Tom Waits released two albums on the same day in 2002, both soundtracks for plays. Alice was written in the early 1990s, for a play about Lewis Carroll, but wasn’t recorded until ten years later. Tom Waits 21st century output is a step down from his wonderful work in the 1980s and 1990s; after a wonderfully vital second career of fairground music and oompah pahs, his albums start to sound tired, and it doesn’t help that his voice has become more worn and even gruffer. But they’re still worthwhile – in his fifties, Waits continued to make strong music. Of the two albums Waits released on 7 May 2002, Alice is the more subdued, with lots of wistful, tender tracks.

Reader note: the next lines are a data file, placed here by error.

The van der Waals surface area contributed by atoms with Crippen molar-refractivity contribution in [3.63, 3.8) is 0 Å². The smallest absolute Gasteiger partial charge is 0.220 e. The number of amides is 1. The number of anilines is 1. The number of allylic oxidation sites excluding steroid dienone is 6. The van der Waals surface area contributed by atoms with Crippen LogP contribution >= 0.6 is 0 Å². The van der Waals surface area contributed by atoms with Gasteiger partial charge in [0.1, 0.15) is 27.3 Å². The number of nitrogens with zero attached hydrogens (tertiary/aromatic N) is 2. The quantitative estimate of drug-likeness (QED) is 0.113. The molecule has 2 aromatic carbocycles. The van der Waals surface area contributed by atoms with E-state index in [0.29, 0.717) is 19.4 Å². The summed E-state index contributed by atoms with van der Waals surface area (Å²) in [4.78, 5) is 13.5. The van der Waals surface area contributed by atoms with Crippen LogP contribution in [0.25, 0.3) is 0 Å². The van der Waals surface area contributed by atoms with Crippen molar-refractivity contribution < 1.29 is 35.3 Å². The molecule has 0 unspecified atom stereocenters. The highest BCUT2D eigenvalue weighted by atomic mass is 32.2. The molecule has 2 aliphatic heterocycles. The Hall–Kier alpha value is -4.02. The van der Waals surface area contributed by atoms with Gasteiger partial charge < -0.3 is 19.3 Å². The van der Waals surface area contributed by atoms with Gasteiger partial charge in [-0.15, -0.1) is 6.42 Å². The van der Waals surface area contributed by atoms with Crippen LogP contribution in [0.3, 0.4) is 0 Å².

It’s the wistful title track that’s the highlight of Alice for me; it’s gentle and evocative (“And the skates on the pond/They spell Alice”). If you’re a fan of Waits’ balladry, there’s plenty to love, like the odd romantic pairing of ‘Fish And Bird’ and the delicacy of ‘Flowers Grave’. Most of Alice is gentle fare, but there is one track of spluttering vocals and wild percussion in ‘Kommienezuspadt’.
Alice is another strong release from Tom Waits – even though I feel like I have enough Waits’ albums in my life when I get to this point in his discography, he kept making worthwhile music.